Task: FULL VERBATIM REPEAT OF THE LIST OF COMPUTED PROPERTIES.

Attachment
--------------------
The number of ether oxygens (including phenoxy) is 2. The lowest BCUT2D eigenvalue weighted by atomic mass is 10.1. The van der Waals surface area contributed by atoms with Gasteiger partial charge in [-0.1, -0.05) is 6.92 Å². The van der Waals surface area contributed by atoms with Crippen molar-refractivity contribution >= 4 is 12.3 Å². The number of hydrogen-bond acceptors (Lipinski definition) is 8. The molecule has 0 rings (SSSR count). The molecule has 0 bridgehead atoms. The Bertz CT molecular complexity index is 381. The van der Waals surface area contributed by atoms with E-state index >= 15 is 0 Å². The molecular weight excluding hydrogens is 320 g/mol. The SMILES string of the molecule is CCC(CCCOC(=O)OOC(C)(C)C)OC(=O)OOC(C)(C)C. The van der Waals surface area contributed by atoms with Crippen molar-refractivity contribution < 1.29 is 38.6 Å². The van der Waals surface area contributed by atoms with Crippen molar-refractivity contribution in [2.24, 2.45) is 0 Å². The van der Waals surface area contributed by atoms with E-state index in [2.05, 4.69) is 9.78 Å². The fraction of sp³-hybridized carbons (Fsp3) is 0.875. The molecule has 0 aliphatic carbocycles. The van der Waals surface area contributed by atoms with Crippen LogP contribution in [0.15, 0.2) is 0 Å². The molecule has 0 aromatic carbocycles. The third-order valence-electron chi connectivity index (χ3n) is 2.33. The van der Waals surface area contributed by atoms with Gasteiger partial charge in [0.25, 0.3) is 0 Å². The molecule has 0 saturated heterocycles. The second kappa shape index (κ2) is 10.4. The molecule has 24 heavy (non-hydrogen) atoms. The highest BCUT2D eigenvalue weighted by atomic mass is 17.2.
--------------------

The number of ether oxygens (including phenoxy) is 2. The lowest BCUT2D eigenvalue weighted by atomic mass is 10.1. The van der Waals surface area contributed by atoms with Gasteiger partial charge in [-0.1, -0.05) is 6.92 Å². The van der Waals surface area contributed by atoms with Crippen molar-refractivity contribution >= 4 is 12.3 Å². The number of hydrogen-bond acceptors (Lipinski definition) is 8. The molecule has 0 rings (SSSR count). The molecule has 0 bridgehead atoms. The Bertz CT molecular complexity index is 381. The van der Waals surface area contributed by atoms with E-state index >= 15 is 0 Å². The molecular weight excluding hydrogens is 320 g/mol. The SMILES string of the molecule is CCC(CCCOC(=O)OOC(C)(C)C)OC(=O)OOC(C)(C)C. The van der Waals surface area contributed by atoms with Crippen molar-refractivity contribution < 1.29 is 38.6 Å². The van der Waals surface area contributed by atoms with Crippen molar-refractivity contribution in [2.24, 2.45) is 0 Å². The van der Waals surface area contributed by atoms with E-state index in [2.05, 4.69) is 9.78 Å². The fraction of sp³-hybridized carbons (Fsp3) is 0.875. The molecule has 0 aliphatic carbocycles. The van der Waals surface area contributed by atoms with Crippen LogP contribution in [0.15, 0.2) is 0 Å². The molecule has 0 aromatic carbocycles. The third-order valence-electron chi connectivity index (χ3n) is 2.33. The van der Waals surface area contributed by atoms with Gasteiger partial charge in [0.25, 0.3) is 0 Å². The molecule has 0 saturated heterocycles. The second kappa shape index (κ2) is 10.4. The molecule has 24 heavy (non-hydrogen) atoms. The highest BCUT2D eigenvalue weighted by atomic mass is 17.2.